Princeton in Latin America (PiLA) is a non-profit organization that partners with non-profits throughout Latin America to match them with young, public sector professionals seeking full-year fellowships in development work. We are an independent 501(c)3 which is not funded by Princeton University. PiLA placements offer important field experience to recent college alumni who cannot otherwise find NGO work in Latin America and who are eager to pursue careers in development work; no other program like this exists. Therefore, PiLA provides crucial work experience to aspiring public sector professionals.
In return, our partners receive a new member for their workforce, one with training in needed areas such as grant writing, program evaluation, field biology, teaching, research and writing of policy proposals, for example. In recent years, PiLA fellows have: written several chapters of the Human Rights Watch report on the Venezuelan election referendum; raised over $300,000 for the Mexican Institute of Family and Population Research; published a paper in an international education journal on Convivencia Educativa's education reforms in rural Mexico.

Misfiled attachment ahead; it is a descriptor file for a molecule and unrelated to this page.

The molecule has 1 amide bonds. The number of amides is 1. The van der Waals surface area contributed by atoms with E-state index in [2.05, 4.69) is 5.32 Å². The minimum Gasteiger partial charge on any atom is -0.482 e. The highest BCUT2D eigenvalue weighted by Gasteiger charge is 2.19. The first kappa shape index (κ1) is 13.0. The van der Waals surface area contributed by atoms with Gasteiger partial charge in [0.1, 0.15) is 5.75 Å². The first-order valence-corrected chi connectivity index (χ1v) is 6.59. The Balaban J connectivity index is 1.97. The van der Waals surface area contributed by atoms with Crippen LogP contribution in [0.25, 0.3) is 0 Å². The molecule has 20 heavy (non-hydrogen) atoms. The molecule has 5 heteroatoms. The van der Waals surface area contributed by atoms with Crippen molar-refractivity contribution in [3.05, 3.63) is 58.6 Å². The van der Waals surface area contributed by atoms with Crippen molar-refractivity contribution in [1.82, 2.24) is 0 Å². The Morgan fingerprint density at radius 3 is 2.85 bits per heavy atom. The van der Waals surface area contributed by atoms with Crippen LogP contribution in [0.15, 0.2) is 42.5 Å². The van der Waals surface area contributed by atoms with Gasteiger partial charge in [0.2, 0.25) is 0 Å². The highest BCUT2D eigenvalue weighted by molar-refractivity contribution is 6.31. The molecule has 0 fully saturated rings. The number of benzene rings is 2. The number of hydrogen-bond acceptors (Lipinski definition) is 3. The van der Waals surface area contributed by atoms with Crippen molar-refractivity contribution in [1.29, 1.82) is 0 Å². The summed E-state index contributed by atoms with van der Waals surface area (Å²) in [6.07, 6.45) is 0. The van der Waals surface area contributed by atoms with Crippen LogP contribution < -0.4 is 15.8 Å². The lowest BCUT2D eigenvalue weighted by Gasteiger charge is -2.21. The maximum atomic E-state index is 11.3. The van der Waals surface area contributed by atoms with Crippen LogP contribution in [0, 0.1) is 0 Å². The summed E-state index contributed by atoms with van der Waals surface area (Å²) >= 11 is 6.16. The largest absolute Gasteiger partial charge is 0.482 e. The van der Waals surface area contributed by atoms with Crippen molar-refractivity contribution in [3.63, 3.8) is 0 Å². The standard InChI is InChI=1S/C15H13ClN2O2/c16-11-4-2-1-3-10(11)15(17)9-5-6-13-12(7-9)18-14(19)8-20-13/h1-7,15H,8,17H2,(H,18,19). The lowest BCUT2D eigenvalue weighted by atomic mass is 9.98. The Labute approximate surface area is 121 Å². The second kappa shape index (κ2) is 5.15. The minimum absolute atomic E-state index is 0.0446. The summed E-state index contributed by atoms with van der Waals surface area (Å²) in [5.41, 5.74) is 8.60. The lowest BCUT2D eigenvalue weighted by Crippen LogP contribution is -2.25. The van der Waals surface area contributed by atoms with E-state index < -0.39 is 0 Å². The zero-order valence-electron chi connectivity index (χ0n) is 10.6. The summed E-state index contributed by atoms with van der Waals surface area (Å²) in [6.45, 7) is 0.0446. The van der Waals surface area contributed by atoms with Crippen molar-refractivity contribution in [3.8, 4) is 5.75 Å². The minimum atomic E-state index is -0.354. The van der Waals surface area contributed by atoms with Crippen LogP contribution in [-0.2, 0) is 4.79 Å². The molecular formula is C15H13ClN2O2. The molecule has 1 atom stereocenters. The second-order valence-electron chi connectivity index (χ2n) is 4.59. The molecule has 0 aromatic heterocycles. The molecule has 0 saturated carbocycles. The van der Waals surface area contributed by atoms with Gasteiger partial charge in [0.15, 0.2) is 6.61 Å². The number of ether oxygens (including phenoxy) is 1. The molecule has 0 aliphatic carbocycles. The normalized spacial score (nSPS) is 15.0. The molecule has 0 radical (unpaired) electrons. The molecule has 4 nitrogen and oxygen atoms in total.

Past fellowships have focused on: microfinance and entrepreneurship in Chile, Mexico, and Colombia, malnutrition alleviation in Guatemala, conservation in the Peruvian Amazon, research on human rights issues in Chile, women and childrenís healthcare in Bolivia, Mexico, and the Dominican Republic, to name a few. Our fellows return from their year with a commitment to public service, both in Latin America and at home. PiLA fellows have gone on to Law School, PhD programs in the social sciences, Public Health and Public Affairs programs, and to work in the non-profit sector.
PiLA opens the doors to career paths, personal enrichment, and understanding service as an effective way to address social needs. The program seeks to add new members to a rising generation of internationally engaged civic leaders. These fellowships enable students to extend the benefits of their education beyond the classroom and join a group of motivated citizens with a lifelong commitment to Latin America. The work of these graduates supports efforts to overcome the regionís educational, economic, and environmental barriers to development.